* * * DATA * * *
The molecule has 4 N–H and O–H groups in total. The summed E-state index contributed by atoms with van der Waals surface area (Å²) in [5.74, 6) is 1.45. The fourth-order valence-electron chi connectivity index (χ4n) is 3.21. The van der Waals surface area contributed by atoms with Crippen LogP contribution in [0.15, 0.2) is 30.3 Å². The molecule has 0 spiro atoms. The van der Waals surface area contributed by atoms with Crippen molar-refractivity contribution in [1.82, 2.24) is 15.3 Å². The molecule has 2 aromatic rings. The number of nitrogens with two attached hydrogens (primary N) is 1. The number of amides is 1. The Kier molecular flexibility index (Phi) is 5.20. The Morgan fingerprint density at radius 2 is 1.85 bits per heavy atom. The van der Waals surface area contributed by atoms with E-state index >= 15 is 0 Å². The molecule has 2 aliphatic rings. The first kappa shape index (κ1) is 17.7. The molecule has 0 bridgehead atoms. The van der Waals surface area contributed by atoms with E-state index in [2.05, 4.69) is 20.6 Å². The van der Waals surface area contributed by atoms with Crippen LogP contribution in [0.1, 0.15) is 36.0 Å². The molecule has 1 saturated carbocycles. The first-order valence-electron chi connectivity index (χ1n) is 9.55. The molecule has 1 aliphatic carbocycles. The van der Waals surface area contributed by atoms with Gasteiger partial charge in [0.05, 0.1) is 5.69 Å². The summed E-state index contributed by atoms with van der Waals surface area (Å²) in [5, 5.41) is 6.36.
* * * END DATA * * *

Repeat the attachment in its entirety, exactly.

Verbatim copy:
The molecule has 4 N–H and O–H groups in total. The summed E-state index contributed by atoms with van der Waals surface area (Å²) in [5.74, 6) is 1.45. The fourth-order valence-electron chi connectivity index (χ4n) is 3.21. The van der Waals surface area contributed by atoms with Crippen LogP contribution in [0.15, 0.2) is 30.3 Å². The molecule has 0 spiro atoms. The van der Waals surface area contributed by atoms with Crippen molar-refractivity contribution in [1.82, 2.24) is 15.3 Å². The molecule has 2 aromatic rings. The number of nitrogens with two attached hydrogens (primary N) is 1. The number of amides is 1. The Kier molecular flexibility index (Phi) is 5.20. The Morgan fingerprint density at radius 2 is 1.85 bits per heavy atom. The van der Waals surface area contributed by atoms with E-state index >= 15 is 0 Å². The molecule has 2 aliphatic rings. The first kappa shape index (κ1) is 17.7. The molecule has 0 bridgehead atoms. The van der Waals surface area contributed by atoms with E-state index in [2.05, 4.69) is 20.6 Å². The van der Waals surface area contributed by atoms with Crippen LogP contribution in [0.1, 0.15) is 36.0 Å². The molecule has 1 saturated carbocycles. The first-order valence-electron chi connectivity index (χ1n) is 9.55. The molecule has 1 aliphatic carbocycles. The van der Waals surface area contributed by atoms with Gasteiger partial charge in [0.05, 0.1) is 5.69 Å². The summed E-state index contributed by atoms with van der Waals surface area (Å²) in [5, 5.41) is 6.36.